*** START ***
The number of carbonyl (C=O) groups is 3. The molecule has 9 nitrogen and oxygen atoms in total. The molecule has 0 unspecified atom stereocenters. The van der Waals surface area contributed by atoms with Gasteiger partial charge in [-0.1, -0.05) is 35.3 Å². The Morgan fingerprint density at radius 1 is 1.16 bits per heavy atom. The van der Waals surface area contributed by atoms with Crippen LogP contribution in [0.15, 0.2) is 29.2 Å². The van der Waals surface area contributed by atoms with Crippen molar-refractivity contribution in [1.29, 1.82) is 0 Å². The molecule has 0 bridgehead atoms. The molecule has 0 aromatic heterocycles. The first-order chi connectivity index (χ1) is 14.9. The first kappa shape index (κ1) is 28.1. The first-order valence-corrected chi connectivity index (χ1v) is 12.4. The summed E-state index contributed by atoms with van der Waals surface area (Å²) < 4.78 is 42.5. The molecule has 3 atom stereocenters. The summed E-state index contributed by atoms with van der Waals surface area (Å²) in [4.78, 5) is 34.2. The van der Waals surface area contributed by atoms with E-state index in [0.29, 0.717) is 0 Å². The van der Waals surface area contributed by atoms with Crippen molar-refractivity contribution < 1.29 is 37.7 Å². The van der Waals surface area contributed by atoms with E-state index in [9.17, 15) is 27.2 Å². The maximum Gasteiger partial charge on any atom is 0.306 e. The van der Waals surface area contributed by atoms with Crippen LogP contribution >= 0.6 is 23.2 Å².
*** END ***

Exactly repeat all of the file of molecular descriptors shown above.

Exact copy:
The number of carbonyl (C=O) groups is 3. The molecule has 9 nitrogen and oxygen atoms in total. The molecule has 0 unspecified atom stereocenters. The van der Waals surface area contributed by atoms with Gasteiger partial charge in [-0.1, -0.05) is 35.3 Å². The Morgan fingerprint density at radius 1 is 1.16 bits per heavy atom. The van der Waals surface area contributed by atoms with Crippen LogP contribution in [0.15, 0.2) is 29.2 Å². The van der Waals surface area contributed by atoms with Crippen molar-refractivity contribution in [1.29, 1.82) is 0 Å². The molecule has 0 bridgehead atoms. The molecule has 0 aromatic heterocycles. The first-order chi connectivity index (χ1) is 14.9. The first kappa shape index (κ1) is 28.1. The first-order valence-corrected chi connectivity index (χ1v) is 12.4. The summed E-state index contributed by atoms with van der Waals surface area (Å²) < 4.78 is 42.5. The molecule has 3 atom stereocenters. The summed E-state index contributed by atoms with van der Waals surface area (Å²) in [4.78, 5) is 34.2. The van der Waals surface area contributed by atoms with E-state index in [0.29, 0.717) is 0 Å². The van der Waals surface area contributed by atoms with Crippen molar-refractivity contribution < 1.29 is 37.7 Å². The van der Waals surface area contributed by atoms with E-state index in [9.17, 15) is 27.2 Å². The maximum Gasteiger partial charge on any atom is 0.306 e. The van der Waals surface area contributed by atoms with Crippen LogP contribution >= 0.6 is 23.2 Å².